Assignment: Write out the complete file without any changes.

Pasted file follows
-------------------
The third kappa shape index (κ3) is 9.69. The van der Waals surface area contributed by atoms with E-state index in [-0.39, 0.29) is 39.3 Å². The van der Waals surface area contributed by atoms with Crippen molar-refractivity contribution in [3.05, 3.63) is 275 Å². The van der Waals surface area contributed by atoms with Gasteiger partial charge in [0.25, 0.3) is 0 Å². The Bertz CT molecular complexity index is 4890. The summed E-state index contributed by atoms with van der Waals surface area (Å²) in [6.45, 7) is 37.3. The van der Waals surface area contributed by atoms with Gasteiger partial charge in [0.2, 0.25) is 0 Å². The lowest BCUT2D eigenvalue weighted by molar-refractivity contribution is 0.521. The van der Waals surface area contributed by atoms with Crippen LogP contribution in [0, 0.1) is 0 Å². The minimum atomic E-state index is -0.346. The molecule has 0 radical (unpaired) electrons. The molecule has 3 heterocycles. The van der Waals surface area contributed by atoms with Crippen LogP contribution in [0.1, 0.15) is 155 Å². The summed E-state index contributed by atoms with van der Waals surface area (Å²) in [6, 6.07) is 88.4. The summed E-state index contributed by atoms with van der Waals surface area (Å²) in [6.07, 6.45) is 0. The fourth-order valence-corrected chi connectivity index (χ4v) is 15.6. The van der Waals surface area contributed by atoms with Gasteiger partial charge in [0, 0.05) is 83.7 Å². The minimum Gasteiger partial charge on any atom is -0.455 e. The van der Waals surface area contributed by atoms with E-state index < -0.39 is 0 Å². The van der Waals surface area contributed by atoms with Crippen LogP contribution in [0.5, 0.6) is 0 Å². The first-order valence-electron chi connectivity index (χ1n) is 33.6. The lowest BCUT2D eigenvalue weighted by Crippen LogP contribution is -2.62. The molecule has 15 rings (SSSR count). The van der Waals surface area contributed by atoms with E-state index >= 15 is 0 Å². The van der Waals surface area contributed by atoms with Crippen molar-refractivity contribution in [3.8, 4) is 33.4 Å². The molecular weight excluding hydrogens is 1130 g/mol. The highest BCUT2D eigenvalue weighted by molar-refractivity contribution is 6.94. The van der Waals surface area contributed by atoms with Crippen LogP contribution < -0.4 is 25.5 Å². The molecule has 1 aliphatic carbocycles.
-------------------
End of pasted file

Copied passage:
The third kappa shape index (κ3) is 9.69. The van der Waals surface area contributed by atoms with E-state index in [-0.39, 0.29) is 39.3 Å². The van der Waals surface area contributed by atoms with Crippen molar-refractivity contribution in [3.05, 3.63) is 275 Å². The van der Waals surface area contributed by atoms with Gasteiger partial charge in [0.25, 0.3) is 0 Å². The Bertz CT molecular complexity index is 4890. The summed E-state index contributed by atoms with van der Waals surface area (Å²) in [6.45, 7) is 37.3. The van der Waals surface area contributed by atoms with Gasteiger partial charge in [0.2, 0.25) is 0 Å². The lowest BCUT2D eigenvalue weighted by molar-refractivity contribution is 0.521. The van der Waals surface area contributed by atoms with Crippen LogP contribution in [0, 0.1) is 0 Å². The minimum atomic E-state index is -0.346. The molecule has 0 radical (unpaired) electrons. The molecule has 3 heterocycles. The van der Waals surface area contributed by atoms with Crippen LogP contribution in [0.1, 0.15) is 155 Å². The summed E-state index contributed by atoms with van der Waals surface area (Å²) in [6, 6.07) is 88.4. The summed E-state index contributed by atoms with van der Waals surface area (Å²) in [6.07, 6.45) is 0. The fourth-order valence-corrected chi connectivity index (χ4v) is 15.6. The van der Waals surface area contributed by atoms with Gasteiger partial charge in [0, 0.05) is 83.7 Å². The minimum Gasteiger partial charge on any atom is -0.455 e. The van der Waals surface area contributed by atoms with E-state index < -0.39 is 0 Å². The van der Waals surface area contributed by atoms with Crippen LogP contribution in [0.5, 0.6) is 0 Å². The first-order valence-electron chi connectivity index (χ1n) is 33.6. The lowest BCUT2D eigenvalue weighted by Crippen LogP contribution is -2.62. The molecule has 15 rings (SSSR count). The van der Waals surface area contributed by atoms with E-state index >= 15 is 0 Å². The van der Waals surface area contributed by atoms with Crippen molar-refractivity contribution in [3.8, 4) is 33.4 Å². The molecular weight excluding hydrogens is 1130 g/mol. The highest BCUT2D eigenvalue weighted by molar-refractivity contribution is 6.94. The van der Waals surface area contributed by atoms with Crippen LogP contribution < -0.4 is 25.5 Å². The molecule has 1 aliphatic carbocycles.